Mitch McConnell is doing incalculable damage to our democracy

Nothing to see here, folks.

CREDIT: AP Photo/Pablo Martinez Monsivais
CREDIT: AP Photo/Pablo Martinez Monsivais

President Donald Trump’s abrupt termination of FBI Director James Comey has rattled even some GOP lawmakers, who say they are troubled by the circumstances and timing. But the top Republican in the Senate is markedly unruffled — despite the evidence that Trump sacked the head of the FBI in order to stymie an investigation into alleged collusion between his associates and the Russian government.

On Wednesday morning, Senate Majority Leader Mitch McConnell (R-KY) defended Comey’s firing and resisted calls for an independent investigation into the allegations.

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“Two investigations [into the Russia allegations] are currently ongoing: the Senate intelligence committee’s review of active measures and intelligence activities, and the FBI investigation disclosed by Director Comey,” said McConnell, speaking from the Senate floor. “Today we’ll no doubt hear calls for a new investigation, which could only serve to impede the current work being done to not only discover what the Russians may have done, [but] also to let this body and the national security community develop countermeasures and war fighting doctrine to see that it doesn’t occur again.”

One might argue that firing Comey in the middle of an investigation would also “serve to impede the current work being done.” But McConnell argued that the firing was justified because of Comey’s conduct during the FBI’s investigation into Hillary Clinton’s email server — and that Democrats were hypocrites for suggesting otherwise.

“What we have now… are Democratic colleagues complaining about the removal of an FBI director whom they themselves repeatedly and sharply criticized; that removal being done by a man, [Deputy Attorney General] Rod Rosenstein, whom they repeatedly and effusively praised,” McConnell said. “When Mr. Rosenstein recommended Mr. Comey’s removal for many of the very reasons that they consistently complained about.”

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Rosenstein did indeed write that “the way the Director handled the conclusion of the email investigation was wrong,” and that “the FBI is unlikely to regain the public and congressional trust until it has a Director who understands the gravity of the mistakes and pledges never to repeat them.” But his letter stopped just short of calling for Comey’s removal. That recommendation was made by Attorney General Jeff Sessions, who had to recuse himself from the Russia investigation after it emerged that he had misled Congress regarding his communications with Russian ambassador Sergey Kislyak.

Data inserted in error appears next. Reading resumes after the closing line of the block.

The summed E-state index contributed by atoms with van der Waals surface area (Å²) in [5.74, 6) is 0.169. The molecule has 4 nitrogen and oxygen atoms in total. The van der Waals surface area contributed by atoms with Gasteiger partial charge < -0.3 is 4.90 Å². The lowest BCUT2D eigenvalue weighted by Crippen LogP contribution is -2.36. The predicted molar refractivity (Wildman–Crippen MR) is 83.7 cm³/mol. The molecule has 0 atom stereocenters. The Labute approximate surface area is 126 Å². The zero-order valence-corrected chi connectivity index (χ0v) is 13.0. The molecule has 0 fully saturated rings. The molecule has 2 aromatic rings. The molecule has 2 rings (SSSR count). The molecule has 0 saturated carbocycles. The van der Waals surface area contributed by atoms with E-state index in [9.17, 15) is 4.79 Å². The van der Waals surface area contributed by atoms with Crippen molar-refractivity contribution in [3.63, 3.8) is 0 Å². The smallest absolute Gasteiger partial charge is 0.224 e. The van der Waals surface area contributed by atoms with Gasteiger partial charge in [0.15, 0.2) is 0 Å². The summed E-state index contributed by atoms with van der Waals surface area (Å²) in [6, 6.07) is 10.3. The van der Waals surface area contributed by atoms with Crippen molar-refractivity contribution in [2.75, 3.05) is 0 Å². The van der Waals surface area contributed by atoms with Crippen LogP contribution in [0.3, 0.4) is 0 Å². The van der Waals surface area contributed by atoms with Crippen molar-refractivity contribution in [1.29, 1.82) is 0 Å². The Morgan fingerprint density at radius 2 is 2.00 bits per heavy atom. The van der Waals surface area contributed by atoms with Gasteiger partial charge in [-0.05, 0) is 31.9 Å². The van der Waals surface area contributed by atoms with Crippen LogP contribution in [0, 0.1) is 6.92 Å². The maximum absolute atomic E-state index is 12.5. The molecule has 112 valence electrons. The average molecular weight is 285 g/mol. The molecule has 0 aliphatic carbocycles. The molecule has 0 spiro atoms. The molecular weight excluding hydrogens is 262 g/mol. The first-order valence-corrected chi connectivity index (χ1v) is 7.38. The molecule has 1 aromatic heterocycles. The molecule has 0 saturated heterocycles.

Multiple news outlets have reported that the White House was actively searching for a pretext to remove Comey when Rosenstein submitted his letter. Several of these reports cited Trump’s fury over the persistence of the Russia investigation as the main reason for seeking the FBI director’s removal.

On Tuesday night, one of Trump’s own surrogates, Kellyanne Conway, contradicted the official line that the FBI director’s handling of the email investigation had anything to do with his ouster.

The claim that current investigations are more than sufficient is an old line for McConnell, who has spent months pushing back against the chorus of support for an independent commission outside the Republican-controlled standing committee structure. But his role in suppressing the allegations of Russian collusion goes even deeper than that. During the 2016 election, he worked behind the scenes to quash a public airing of U.S. intelligence findings that the Kremlin was interfering in the race, according to the Washington Post.

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When presented with evidence of Russian sabotage, sources told the Post, “McConnell raised doubts about the underlying intelligence and made clear to the administration that he would consider any effort by the White House to challenge the Russians publicly an act of partisan politics.”

After the evidence came out anyway and the Obama administration levied new sanctions against Russia, McConnell criticized the Democratic White House for taking so long to mount a response. “Sanctions against the Russian intelligence services are a good initial step, however late in coming,” he said.